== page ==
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The Star-Spangled Girl

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It says something about my OCD-like nature that I would consider it absurd to have reviewed theater for 20 years but not have seen every play Neil Simon ever wrote -- which is why I found myself at the lovely Apple Hill Playhouse watching, for the first time, an "also-ran" from the Simon canon called The Star-Spangled Girl.

We weren't too long into the show before I realized that there's a pretty good reason why it has been kept hidden from me for two decades. If I can quote Walter Kerr's review of the original 1966 production: "Neil Simon didn't have an idea for a play this year, but he wrote it anyway."

We're in 1960s San Francisco and the apartment of Andy and Norman, editor and writer of a "radical" magazine which nobody reads. Everything's going great until Sophie moves in next door: a lovely, comely, pretty, shapely, attractive, pert, beautiful, blonde, adorable swimmer who is also of a conservative nature.

That's a lot of adjectives, I know, but that's how Simon's written her. Sophie's only personality trait is her attractiveness, and her only function is to come between the boys and their magazine. Writing a three-character play but forgetting to define a third of the roles turns out to be a problem.

Norman falls hard for Sophie and stalks her to such an extent that she gets fired from her lifeguard job. Andy tells her that, to make up for her being fired, she has to work at the magazine. (Yeah, I didn't get that part either.) It all ends in a comical mess with people in love with other people.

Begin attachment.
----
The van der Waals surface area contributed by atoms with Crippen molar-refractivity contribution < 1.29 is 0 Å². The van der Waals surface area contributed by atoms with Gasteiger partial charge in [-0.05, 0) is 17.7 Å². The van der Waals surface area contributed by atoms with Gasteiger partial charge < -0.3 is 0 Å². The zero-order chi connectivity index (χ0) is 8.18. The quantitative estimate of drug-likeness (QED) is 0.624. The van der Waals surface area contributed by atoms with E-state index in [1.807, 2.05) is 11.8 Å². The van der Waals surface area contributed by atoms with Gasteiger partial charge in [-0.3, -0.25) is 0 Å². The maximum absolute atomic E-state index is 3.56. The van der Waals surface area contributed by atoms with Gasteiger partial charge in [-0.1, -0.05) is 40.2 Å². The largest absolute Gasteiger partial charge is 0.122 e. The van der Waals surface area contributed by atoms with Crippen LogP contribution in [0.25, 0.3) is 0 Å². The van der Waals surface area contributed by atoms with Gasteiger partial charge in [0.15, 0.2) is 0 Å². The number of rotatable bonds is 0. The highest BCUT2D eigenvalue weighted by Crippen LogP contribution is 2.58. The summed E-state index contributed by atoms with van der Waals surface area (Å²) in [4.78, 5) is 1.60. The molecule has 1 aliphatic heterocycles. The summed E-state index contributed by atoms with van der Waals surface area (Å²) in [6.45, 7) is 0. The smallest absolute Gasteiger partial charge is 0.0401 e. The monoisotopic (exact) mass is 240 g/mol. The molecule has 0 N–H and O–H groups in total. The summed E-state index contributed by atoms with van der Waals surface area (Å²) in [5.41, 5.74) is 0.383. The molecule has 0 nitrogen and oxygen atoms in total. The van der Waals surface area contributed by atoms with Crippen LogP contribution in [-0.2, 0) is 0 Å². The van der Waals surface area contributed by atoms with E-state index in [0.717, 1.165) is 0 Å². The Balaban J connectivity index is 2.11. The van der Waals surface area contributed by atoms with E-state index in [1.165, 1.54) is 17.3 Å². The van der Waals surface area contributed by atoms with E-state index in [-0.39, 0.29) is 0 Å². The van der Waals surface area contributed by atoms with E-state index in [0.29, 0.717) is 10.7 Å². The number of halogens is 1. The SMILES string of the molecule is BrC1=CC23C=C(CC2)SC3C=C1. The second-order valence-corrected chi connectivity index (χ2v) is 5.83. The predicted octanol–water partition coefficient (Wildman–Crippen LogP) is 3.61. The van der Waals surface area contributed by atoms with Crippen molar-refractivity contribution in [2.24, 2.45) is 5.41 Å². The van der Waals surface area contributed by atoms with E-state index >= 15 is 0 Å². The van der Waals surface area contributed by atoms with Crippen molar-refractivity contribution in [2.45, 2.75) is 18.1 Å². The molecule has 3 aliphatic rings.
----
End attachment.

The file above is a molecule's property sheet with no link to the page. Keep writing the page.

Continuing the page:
The deal I've made with Neil Simon is this: I go into his shows not expecting much in terms of character or plot, and in return he gives me rock-solid structure and lots of laughs. I'm sorry to say that, with Star-Spangled Girl, one of us did not live up to his side of the bargain.

No surprise that the folks behind the Apple Hill Playhouse have such a time of it. There's little in the script that works theatrically, forcing this Herculean cast and director to the point of exhaustion trying to make it play. Patrick Link, Mike Crosby and Melissa Newell manage to find the occasional bright spot, but, ultimately, they can't make up for the work Simon refused to do.

 

The Star-Spangled Girl continues through Aug. 16. Apple Hill Playhouse, 275 Manor Road, Delmont. 724-468-5050 or www.applehillplayhouse.org

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